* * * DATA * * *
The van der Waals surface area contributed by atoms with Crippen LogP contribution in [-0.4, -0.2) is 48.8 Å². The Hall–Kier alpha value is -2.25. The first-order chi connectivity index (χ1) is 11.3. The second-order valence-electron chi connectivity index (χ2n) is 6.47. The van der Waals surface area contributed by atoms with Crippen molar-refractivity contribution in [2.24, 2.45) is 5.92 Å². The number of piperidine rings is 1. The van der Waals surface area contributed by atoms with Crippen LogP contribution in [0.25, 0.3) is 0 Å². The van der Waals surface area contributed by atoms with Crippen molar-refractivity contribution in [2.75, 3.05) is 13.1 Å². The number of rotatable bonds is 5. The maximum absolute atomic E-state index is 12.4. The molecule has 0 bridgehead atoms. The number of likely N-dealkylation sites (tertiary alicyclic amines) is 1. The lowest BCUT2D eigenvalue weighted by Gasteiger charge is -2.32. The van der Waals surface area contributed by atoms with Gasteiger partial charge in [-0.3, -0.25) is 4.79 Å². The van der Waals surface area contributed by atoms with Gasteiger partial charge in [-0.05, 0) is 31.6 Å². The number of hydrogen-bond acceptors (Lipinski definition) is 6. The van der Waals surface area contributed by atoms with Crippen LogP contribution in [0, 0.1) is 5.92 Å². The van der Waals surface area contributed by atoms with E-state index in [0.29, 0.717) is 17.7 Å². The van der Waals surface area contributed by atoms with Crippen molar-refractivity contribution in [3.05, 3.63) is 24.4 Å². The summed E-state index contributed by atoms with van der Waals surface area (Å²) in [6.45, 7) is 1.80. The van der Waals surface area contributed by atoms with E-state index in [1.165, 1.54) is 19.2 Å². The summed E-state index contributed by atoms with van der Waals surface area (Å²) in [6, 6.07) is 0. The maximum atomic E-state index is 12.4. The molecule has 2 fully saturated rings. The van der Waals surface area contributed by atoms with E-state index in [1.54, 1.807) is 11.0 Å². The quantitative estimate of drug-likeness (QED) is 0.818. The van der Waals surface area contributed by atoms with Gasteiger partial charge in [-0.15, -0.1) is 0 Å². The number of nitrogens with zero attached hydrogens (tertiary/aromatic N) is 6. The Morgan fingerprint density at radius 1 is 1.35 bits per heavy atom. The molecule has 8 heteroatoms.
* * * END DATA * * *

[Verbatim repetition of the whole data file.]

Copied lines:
The van der Waals surface area contributed by atoms with Crippen LogP contribution in [-0.4, -0.2) is 48.8 Å². The Hall–Kier alpha value is -2.25. The first-order chi connectivity index (χ1) is 11.3. The second-order valence-electron chi connectivity index (χ2n) is 6.47. The van der Waals surface area contributed by atoms with Crippen molar-refractivity contribution in [2.24, 2.45) is 5.92 Å². The number of piperidine rings is 1. The van der Waals surface area contributed by atoms with Crippen LogP contribution in [0.25, 0.3) is 0 Å². The van der Waals surface area contributed by atoms with Crippen molar-refractivity contribution in [2.75, 3.05) is 13.1 Å². The number of rotatable bonds is 5. The maximum absolute atomic E-state index is 12.4. The molecule has 0 bridgehead atoms. The number of likely N-dealkylation sites (tertiary alicyclic amines) is 1. The lowest BCUT2D eigenvalue weighted by Gasteiger charge is -2.32. The van der Waals surface area contributed by atoms with Gasteiger partial charge in [-0.3, -0.25) is 4.79 Å². The van der Waals surface area contributed by atoms with Gasteiger partial charge in [-0.05, 0) is 31.6 Å². The number of hydrogen-bond acceptors (Lipinski definition) is 6. The van der Waals surface area contributed by atoms with Crippen LogP contribution in [0, 0.1) is 5.92 Å². The van der Waals surface area contributed by atoms with E-state index in [0.29, 0.717) is 17.7 Å². The van der Waals surface area contributed by atoms with Crippen molar-refractivity contribution in [3.05, 3.63) is 24.4 Å². The summed E-state index contributed by atoms with van der Waals surface area (Å²) in [6.45, 7) is 1.80. The van der Waals surface area contributed by atoms with E-state index in [1.165, 1.54) is 19.2 Å². The summed E-state index contributed by atoms with van der Waals surface area (Å²) in [6, 6.07) is 0. The maximum atomic E-state index is 12.4. The molecule has 2 fully saturated rings. The van der Waals surface area contributed by atoms with E-state index in [1.54, 1.807) is 11.0 Å². The quantitative estimate of drug-likeness (QED) is 0.818. The van der Waals surface area contributed by atoms with Gasteiger partial charge in [-0.15, -0.1) is 0 Å². The number of nitrogens with zero attached hydrogens (tertiary/aromatic N) is 6. The Morgan fingerprint density at radius 1 is 1.35 bits per heavy atom. The molecule has 8 heteroatoms.